Paul Mitchell would join us later in Queenstown, with his 1962 Morris Major Elite being the oldest vehicle participating.
We were entertained by a gaggle of geese doing their running & taking off, until one of them had an altercation with a passing car – a loud thump and we thought he was fin-ished, but over the fence he hopped and flew over to the river!
In due course Harry gathered us together for a short briefing, and off we went on time at 9.00 – bound for morning tea at Hamilton. We set off through the Derwent Valley in beautiful autumn weather conditions, with early signs of the glorious colours soon to emerge. The New Norfolk area was pretty as a picture, as was the area around Gretna. Hamilton was sleepy and quiet and some chose to have their tea/coffee in the little cafe beside the hotel, others at their vehicles, some feeding a pair of hungry ponies. I always think that when we’ve passed through Ouse we have departed the “home” area and are heading towards the west coast wilds, and it certainly doesn’t take too long to find one’s self negotiating the winding roads around Tarraleah and marvelling over the engineering feats of the canals, penstocks and power stations. We really do live in a spectacular state.
Next stop was the “Wall” (sometimes known as the Wall in the Wilderness), just on the ap-proaches to Derwent Bridge. Situated in a huge shed in the middle of the bush, the Wall is a mas-sive display of wooden relief sculpture, carved by Greg Duncan. It tells a story of Tasmania’s cen-tral highlands including human history, agriculture, industry and wildlife. The lovely girl who wel-comed us was Scottish, and I thought she must have felt almost at home here, with scenery quite reminiscent of the Scottish highlands.
A very short hop from the Wall was the Hungry Wombat Cafe, situated at the old road house, where a delicious lunch was en-joyed. Tony Thompson and John Goldsmith went for a stroll down to the bridge over the Derwent, where Tony discovered a drive shaft tube out of an old 1930s Ford, lying down beside the river – trust Tony to discover something like that. (Photo: Left).
Derwent Bridge pretty much signified the end of good weather, from now on the renowned west coast rain would kick in and not really leave us until home on Thursday.
No matter, we weren’t going to let a little rain spoil our trip. Mt. Arrowsmith was spectacular as usual, if foggy and damp. The scenery around Lake Burbury was incredible, and that road bridge across – amazing!
Before long the old ruined hotel at Linda came into view, meaning Gormanston was just around the corner. Up on the “Gormie” hill we turned right to the Iron Blow lookout, for a stunning view of the old open-cut area.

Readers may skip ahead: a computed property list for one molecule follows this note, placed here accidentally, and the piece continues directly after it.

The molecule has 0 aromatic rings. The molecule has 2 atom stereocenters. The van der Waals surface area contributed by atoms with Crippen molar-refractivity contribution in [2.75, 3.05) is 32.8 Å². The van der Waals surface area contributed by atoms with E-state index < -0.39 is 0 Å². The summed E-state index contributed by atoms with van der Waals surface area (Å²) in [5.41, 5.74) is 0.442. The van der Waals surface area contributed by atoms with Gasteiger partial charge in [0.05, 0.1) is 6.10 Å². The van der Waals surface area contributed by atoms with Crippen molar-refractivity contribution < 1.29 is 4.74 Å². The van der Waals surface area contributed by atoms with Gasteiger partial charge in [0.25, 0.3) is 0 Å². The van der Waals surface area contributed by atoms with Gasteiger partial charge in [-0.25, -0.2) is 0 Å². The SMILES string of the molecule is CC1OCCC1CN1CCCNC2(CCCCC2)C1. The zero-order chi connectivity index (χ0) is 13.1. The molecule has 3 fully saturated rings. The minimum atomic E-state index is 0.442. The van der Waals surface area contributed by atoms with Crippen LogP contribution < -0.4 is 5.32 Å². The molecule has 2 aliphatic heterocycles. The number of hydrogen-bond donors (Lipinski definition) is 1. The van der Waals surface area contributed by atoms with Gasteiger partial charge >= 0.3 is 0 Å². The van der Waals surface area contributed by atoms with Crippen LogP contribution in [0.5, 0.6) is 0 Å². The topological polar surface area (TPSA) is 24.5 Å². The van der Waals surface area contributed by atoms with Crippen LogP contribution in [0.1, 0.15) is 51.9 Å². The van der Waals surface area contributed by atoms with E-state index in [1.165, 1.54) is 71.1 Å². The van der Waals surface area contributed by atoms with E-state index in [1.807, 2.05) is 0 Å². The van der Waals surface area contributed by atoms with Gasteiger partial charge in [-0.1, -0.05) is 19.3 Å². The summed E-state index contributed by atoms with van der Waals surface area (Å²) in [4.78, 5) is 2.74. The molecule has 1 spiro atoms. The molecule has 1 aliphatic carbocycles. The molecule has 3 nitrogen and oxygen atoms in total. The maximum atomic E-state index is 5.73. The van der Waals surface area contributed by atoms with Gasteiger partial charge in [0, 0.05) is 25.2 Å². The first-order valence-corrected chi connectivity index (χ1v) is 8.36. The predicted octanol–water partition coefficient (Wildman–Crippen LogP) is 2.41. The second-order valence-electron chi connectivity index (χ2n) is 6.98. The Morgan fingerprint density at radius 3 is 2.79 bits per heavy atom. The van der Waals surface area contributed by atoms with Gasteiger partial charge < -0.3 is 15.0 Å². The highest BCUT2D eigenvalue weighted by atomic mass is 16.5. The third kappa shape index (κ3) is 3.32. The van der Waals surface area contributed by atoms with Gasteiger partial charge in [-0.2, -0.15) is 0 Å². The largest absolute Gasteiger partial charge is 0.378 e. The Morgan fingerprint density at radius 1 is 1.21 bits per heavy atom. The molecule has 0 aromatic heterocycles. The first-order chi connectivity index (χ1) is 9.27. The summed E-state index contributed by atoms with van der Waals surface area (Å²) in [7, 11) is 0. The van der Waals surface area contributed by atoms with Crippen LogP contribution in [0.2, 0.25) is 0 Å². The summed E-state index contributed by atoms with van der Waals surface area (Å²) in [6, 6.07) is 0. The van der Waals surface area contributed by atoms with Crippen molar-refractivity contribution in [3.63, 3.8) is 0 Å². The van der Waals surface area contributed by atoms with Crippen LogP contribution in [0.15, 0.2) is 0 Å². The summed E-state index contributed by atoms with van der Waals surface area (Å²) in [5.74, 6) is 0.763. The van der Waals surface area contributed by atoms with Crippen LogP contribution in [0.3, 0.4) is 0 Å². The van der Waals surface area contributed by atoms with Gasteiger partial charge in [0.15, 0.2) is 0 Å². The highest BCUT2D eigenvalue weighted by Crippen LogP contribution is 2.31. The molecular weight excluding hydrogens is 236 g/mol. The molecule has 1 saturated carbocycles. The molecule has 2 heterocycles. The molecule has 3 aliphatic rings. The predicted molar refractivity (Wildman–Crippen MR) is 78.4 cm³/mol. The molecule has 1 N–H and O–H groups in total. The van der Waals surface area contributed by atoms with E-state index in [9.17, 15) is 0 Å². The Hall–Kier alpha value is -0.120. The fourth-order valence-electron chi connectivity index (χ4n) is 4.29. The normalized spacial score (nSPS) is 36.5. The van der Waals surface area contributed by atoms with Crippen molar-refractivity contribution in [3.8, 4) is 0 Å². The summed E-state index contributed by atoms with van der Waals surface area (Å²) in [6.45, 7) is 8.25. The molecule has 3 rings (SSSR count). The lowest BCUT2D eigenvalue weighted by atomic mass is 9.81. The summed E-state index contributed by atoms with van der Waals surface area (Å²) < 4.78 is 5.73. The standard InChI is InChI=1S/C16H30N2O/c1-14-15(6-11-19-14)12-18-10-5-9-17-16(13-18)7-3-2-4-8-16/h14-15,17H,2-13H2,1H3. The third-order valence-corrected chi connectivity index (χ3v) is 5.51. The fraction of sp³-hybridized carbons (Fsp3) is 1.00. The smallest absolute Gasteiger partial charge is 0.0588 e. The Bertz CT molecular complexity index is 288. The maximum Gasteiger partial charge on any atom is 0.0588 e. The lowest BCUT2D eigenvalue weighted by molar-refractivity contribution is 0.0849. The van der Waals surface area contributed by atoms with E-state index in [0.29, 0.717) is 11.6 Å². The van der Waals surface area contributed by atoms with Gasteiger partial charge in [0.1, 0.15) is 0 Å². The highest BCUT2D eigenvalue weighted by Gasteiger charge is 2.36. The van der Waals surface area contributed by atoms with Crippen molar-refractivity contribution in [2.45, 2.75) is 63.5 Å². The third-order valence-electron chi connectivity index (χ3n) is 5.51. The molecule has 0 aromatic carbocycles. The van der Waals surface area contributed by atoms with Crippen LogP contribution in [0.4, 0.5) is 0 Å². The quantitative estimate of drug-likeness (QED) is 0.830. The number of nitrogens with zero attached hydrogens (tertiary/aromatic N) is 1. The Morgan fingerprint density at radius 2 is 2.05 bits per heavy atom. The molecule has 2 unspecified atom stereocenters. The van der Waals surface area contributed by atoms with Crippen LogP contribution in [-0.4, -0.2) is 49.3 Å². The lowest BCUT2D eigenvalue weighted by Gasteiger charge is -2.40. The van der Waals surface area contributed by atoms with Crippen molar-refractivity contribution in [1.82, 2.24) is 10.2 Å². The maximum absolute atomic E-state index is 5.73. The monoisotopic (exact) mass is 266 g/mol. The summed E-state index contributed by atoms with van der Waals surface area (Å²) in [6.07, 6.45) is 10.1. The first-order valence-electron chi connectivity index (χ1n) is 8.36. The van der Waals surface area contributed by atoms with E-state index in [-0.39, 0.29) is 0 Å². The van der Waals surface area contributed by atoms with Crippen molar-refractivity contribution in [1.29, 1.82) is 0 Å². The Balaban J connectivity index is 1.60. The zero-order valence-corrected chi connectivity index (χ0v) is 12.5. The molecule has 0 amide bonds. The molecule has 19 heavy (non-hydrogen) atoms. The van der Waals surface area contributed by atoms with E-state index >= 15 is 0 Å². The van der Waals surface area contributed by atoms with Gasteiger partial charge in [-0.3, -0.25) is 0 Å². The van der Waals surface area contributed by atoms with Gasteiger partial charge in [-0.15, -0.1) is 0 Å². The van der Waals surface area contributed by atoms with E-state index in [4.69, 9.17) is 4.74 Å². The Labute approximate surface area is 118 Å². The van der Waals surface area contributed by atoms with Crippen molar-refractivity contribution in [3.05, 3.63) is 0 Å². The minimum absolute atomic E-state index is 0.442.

Internet photo with Greg Duncan
PAST EVENTS
Leon Joubert and Chris Berry will wish they had been with us – at the Iron Blow there were about 15 beauti-ful Porches parked, their owners admiring the view like us. After we were amazed by the copper infused bright aqua water, we jumped back into the cars and negotiated the bends down into Queenstown.
After a re-fuelling stop we checked in to the West Coaster motel, where some put their feet up or enjoyed an early happy hour. Yours truly, however, opted for a walk around the area. At this stage we met up with Paul Mitchell and Kate Wainwright, in the Morris Major. The rooms there were very nice, with some right beside a flowing river – clean, not the famous brown Queen. The evening meal was a set menu, but boy it was well up to standard. Roast lamb and/or tempura battered fish with vegies and/or salad, as much as you could eat, cooked to perfection and pretty well everyone seemed to really enjoy it. Delicious chocolate mousse, pav-lova and fruit jelly followed for sweets, and coffee. The full breakfast in the morning was equally as delicious.
Day 2 – Wednesday 29 March
An early departure at 8.30, with Harry taking us through to South Queenstown, to Bern Bradshaw’s “Tasmanian Spe-cialty Timbers” mill. (Photo: Left).
What an amazing place, a huge iron shed out in the bush, absolutely FILLED with Huon pine, ranging from huge slabs suitable for doors, table tops etc, right down to tiny off cuts which could be used to make knick knacks of all types. Noth-ing wasted. Bern gave us a fascinating talk about the history of Huon pine harvesting and how his mill operates.
The shed from which Bern now operates was originally built as part of the construction facilities for the But-ters Power Station, and one can also make purchases at the “Mill door”. After Bern’s talk he allowed us free reign to wander about, to look at whatever we wanted. Amazing, the neat stacks of Huon pine were everywhere and the impressive array of machinery included a huge circular saw which I decided to stay well clear of! After I had seen everything (is that possible?) I headed outside, took some photos down by the copper coloured Queen River, and after a bit heard the sound of a steam whistle and the Wilderness train passed by only a few metres away – but sadly I was not quick enough with the camera. We were all very grateful to Bern for this interesting experience, and some members left armed with supplies of the beautiful wood.